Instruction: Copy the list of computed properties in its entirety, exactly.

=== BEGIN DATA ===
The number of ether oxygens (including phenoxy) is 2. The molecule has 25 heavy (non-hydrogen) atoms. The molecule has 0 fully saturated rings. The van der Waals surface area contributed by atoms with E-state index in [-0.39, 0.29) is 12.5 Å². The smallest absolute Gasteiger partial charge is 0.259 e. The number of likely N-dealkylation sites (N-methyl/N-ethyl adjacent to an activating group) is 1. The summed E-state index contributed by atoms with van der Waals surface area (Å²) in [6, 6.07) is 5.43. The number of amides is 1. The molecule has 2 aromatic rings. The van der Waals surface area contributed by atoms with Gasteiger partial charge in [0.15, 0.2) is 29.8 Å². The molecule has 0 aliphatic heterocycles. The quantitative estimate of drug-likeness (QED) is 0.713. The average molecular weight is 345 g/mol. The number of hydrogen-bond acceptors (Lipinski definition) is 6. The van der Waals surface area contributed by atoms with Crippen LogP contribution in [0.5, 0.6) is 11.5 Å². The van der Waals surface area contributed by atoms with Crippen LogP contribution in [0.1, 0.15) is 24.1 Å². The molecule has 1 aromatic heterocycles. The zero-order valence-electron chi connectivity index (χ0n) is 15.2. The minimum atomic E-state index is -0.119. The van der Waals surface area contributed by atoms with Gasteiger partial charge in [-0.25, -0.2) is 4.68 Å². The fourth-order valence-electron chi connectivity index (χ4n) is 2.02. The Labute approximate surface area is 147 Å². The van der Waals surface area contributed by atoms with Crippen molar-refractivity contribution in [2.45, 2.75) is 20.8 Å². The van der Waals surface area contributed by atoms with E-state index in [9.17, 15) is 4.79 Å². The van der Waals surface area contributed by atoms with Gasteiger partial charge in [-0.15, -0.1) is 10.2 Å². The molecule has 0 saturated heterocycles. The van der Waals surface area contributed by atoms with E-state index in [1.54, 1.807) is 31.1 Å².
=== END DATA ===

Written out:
The number of ether oxygens (including phenoxy) is 2. The molecule has 25 heavy (non-hydrogen) atoms. The molecule has 0 fully saturated rings. The van der Waals surface area contributed by atoms with E-state index in [-0.39, 0.29) is 12.5 Å². The smallest absolute Gasteiger partial charge is 0.259 e. The number of likely N-dealkylation sites (N-methyl/N-ethyl adjacent to an activating group) is 1. The summed E-state index contributed by atoms with van der Waals surface area (Å²) in [6, 6.07) is 5.43. The number of amides is 1. The molecule has 2 aromatic rings. The van der Waals surface area contributed by atoms with Gasteiger partial charge in [0.15, 0.2) is 29.8 Å². The molecule has 0 aliphatic heterocycles. The quantitative estimate of drug-likeness (QED) is 0.713. The average molecular weight is 345 g/mol. The number of hydrogen-bond acceptors (Lipinski definition) is 6. The van der Waals surface area contributed by atoms with Crippen LogP contribution in [0.5, 0.6) is 11.5 Å². The van der Waals surface area contributed by atoms with Crippen LogP contribution in [0.1, 0.15) is 24.1 Å². The molecule has 1 aromatic heterocycles. The zero-order valence-electron chi connectivity index (χ0n) is 15.2. The minimum atomic E-state index is -0.119. The van der Waals surface area contributed by atoms with Gasteiger partial charge in [-0.25, -0.2) is 4.68 Å². The fourth-order valence-electron chi connectivity index (χ4n) is 2.02. The Labute approximate surface area is 147 Å². The van der Waals surface area contributed by atoms with Crippen molar-refractivity contribution in [2.45, 2.75) is 20.8 Å². The van der Waals surface area contributed by atoms with E-state index in [9.17, 15) is 4.79 Å². The van der Waals surface area contributed by atoms with Gasteiger partial charge in [-0.15, -0.1) is 10.2 Å². The molecule has 0 saturated heterocycles. The van der Waals surface area contributed by atoms with E-state index in [1.54, 1.807) is 31.1 Å².